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Dunedin City Council – Kaunihera-a-rohe o Otepoti

This page contains information on biodiversity, its strategy and funding as well as projects and activities.

Dunedin's distinctive and accessible natural environment has an amazing diversity of plants, animals and habitats, some of which are not found anywhere else within the world. The retention and enhancement of such biodiversity is essential. Biodiversity is integral to our natural environment and provides the air we breathe, the water we drink and the soils that provide food, fibre and timber.

The Dunedin City Council has responsibilities in relation to biodiversity management and conservation within the city. This is undertaken through a range of projects and services such as parks and reserves, water catchments and working with landowners to protect values.

Dunedin’s biodiversity strategy

The Biodiversity Strategy was adopted by Council in August 2007 and is a non-statutory document that formally recognises the importance of biodiversity to Dunedin, its residents and visitors. The vision, goals and actions of the strategy aim to ensure that biodiversity is maintained, enhanced and its value continues to be appreciated.

Assessing conservation value

There are many important areas of plants, animals and habitats that exist on private land within Dunedin. If you would like to learn more about the special and unique values you may have on your property, the Council is keen to work with landowners and look at options for protecting, managing and enhancing special areas.

If you would like to find out more please contact DCC Research and Monitoring Officer on 03 477 4000.

  • Gardening

    Your garden can help enhance our biodiversity.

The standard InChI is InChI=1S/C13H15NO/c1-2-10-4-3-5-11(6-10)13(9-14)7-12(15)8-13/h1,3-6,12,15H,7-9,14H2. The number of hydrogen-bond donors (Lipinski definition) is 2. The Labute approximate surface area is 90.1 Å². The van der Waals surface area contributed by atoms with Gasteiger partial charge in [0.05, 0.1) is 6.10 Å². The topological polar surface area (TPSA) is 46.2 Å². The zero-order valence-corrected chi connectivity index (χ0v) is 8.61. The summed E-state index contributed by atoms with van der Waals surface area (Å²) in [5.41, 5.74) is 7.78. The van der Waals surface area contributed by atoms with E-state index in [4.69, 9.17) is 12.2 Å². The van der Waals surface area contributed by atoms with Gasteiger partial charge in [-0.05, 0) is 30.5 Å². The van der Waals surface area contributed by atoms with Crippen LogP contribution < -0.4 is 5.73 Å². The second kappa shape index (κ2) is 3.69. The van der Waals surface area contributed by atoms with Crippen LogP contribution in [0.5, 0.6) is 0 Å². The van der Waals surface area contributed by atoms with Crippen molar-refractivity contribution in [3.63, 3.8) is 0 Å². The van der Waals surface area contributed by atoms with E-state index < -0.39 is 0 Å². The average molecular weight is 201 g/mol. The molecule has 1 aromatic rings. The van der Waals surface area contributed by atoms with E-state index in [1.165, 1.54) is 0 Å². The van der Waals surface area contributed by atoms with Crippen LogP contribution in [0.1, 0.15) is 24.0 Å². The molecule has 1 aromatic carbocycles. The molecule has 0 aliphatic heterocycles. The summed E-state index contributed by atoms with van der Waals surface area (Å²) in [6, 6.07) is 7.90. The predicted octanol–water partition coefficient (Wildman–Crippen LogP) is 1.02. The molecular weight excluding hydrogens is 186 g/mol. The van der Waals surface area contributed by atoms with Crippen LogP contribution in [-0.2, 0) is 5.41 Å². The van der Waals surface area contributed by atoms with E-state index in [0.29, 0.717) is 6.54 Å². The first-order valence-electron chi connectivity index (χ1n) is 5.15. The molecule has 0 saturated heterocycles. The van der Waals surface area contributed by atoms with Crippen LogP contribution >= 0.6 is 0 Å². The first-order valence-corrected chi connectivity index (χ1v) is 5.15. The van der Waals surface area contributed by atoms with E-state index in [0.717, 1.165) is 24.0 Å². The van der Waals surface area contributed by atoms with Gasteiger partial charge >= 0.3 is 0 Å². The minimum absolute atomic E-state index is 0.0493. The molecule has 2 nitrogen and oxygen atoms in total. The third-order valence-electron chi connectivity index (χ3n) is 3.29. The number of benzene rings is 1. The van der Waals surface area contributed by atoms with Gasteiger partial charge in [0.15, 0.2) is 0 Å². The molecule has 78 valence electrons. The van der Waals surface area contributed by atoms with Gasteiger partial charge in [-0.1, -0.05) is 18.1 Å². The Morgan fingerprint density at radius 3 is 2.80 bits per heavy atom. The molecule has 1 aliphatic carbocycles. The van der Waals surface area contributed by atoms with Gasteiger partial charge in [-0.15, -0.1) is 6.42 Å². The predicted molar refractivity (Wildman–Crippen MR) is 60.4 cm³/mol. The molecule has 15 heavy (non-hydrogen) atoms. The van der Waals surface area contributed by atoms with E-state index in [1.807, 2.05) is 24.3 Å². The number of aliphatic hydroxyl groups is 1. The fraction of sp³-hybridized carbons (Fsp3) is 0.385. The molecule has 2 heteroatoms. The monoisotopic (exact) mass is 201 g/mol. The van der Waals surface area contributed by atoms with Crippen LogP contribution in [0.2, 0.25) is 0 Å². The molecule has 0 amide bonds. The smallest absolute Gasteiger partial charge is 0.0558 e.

Attracting native wildlife into your garden

    Most of the land across Dunedin is privately owned. Our gardens, bush remnants and windbreaks provide essential corridors for the large scale movement of fauna, but they can also provide more permanent homes, maintaining and enhancing our biodiversity in a mosaic right across Dunedin.

    Animals are essential to our biodiversity. They help in the transport of seed, contribute to the pollination of many plant species and are involved in complex foodwebs, some both eating and being eaten. Invertebrates, like reptiles, can be found from the soil and leaf litter right up to the canopy. Birds like to shelter in tree canopies and feed on the invertebrates, reptiles and food plants in your garden.

    How can you help?

    Your garden, no matter how large or small, formal or informal, can help make up this mosaic. You can produce suitable habitat both high and low in your garden if you are careful when deciding on the types of plants to put into your garden and your garden design.

    Invertebrates and reptiles require moist soil, patches of sun and shade, rocks, logs and leaf litter. Appropriate shelter and food plants are also essential. Birds also require suitable food and shelter plants but prefer that these be available at higher levels as they are wary about feeding lower to the ground. Birds also benefit from the presence of invertebrates and reptiles as many bird species are carnivorous.

    Ground Level

    At ground level, layers of thick mulch and some groups of decent sized stones and/or logs scattered throughout the garden all help. If you had spare space on a fence you can find great tutorials on the internet about how to create insect homes which can easily hang against your fence (